Sometimes the ideal job you are looking for isn’t in the nearest city, but rather in a different country. If you are offered a job in a different location, how do you know if it’s worth relocating? Who should you ask for advice? And, how do you determine the potential upsides such as money and opportunity against costs like the impact on your loved ones or the loss of your current network? You may want to ask yourself the following questions before considering a job relocation:
1. Will I be happier if I relocate?
Understanding your career path is important, at the same time, you might want to ensure that your current job is just as satisfying and engaging as the one that you are looking to transition into. Reach out to those who are already doing the job that you are thinking of transitioning into after relocating, so you can decide if it would fit you.
2. Will my family be happy if we move to this new place?
Aside from reflecting on your new job and thinking about how it might pan out in the future, you may also want to pay close attention to how your family might feel. Relocating to a new place can be overwhelming for many, but some can easily adapt to it. Be mindful of your spouse’s career options and consider your children’s ability to adapt to a new environment before making a move.
3. What is my contingency plan if things didn’t work out?
No matter how excited you are about the prospect of relocating to a new location for a new job, if things didn’t pan out well, will you be able to move back to your initial location and will the company support you to do so? Would your previous job be available if you need to go back to it? Are there other positions that you can consider? While it won’t be an easy feat to map out every potential outcome, having a failsafe plan for you to fall back on may help ease your worries for unexpected circumstances that may arise.
4. Will the new job provide me with better opportunities than my current job?
Talk to the recruiter about the company’s hierarchy and opportunities for career advancements. If you’re an employee within the company, you should have a feel of how employees are promoted from within the organisation. If you opt to relocate, you might want to have a good clarity of your potential career path so that it doesn’t come to a dead-end.
5. What are the career advancement opportunities?
If your main goal is to advance your career and gain more recognition, a move might be necessary to achieve this goal. If you are still considering and contemplating on the move, you may want to do a thorough research about the position’s duties and requirements to determine if this is the right career path for you.
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6. What does the future of this company and job look like?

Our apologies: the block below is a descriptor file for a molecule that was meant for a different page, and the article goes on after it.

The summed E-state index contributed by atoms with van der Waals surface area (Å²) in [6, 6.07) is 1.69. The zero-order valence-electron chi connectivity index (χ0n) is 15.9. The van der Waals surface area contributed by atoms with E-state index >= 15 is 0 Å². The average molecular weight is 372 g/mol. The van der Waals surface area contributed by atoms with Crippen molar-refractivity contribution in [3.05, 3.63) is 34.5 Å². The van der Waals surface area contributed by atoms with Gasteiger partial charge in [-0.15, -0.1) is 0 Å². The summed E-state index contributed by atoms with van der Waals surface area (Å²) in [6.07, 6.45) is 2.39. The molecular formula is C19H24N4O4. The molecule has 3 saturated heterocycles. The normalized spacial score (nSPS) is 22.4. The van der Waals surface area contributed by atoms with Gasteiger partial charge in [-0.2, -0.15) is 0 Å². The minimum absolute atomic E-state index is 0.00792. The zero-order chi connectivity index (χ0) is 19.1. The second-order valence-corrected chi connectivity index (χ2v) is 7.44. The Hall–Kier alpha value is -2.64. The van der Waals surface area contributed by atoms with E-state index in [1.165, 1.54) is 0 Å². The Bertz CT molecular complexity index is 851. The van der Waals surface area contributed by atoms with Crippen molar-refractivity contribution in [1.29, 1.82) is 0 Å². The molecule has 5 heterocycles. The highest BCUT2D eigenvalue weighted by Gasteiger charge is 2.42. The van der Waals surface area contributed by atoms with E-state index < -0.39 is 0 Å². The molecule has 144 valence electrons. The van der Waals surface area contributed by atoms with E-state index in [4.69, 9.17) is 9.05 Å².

You can conduct market research to determine if the company will still be in business for the next five to ten years. If the company is publicly listed, look into its financials to gain a better understanding of its viability. You should consider the position of the company in the market relative to its competitors. This isn’t going to end well if you make a move and the company isn’t going to make it into the next year.
7. What is the cost of living in this new city? Will I be able to accommodate the new cost of living and still save money?
Is your new salary relative to the cost of living at the new location? Before moving, you might want to calculate the cost of living at the new location and determine if your new salary will adequately cover all your essential expenses, with extras for savings and emergencies. The promise of a higher salary should not automatically convince you to relocate until you have taken these very practical factors into account.
8. Who will pay for your relocation expenses?
The company that you are relocating to may have a relocation policy in place to help ease the employee’s transition. Be sure to check in with them as this can potentially help offset some moving cost. There could be various policies depending on if it’s a short- or a long-term relocation and whether it is domestic or international.
9. Request for a try-out
If you are uncertain about relocating, it may be worth requesting if you could do a short-term relocation in the proposed location before considering the transition. Relocating to a new place can be costly, and if things don’t work out for you, this could get a whole lot worse. By any chance, if the company did not state anything about offering this choice, it certainly would not hurt for you to request for the possibility of a try-out.
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You Jing is a content writer who writes career and lifestyle contents to inspire job seekers and employers alike on their journey to work-life balance, empowerment and transformation in their career path.
Reposted with permission on Leaderonomics.com.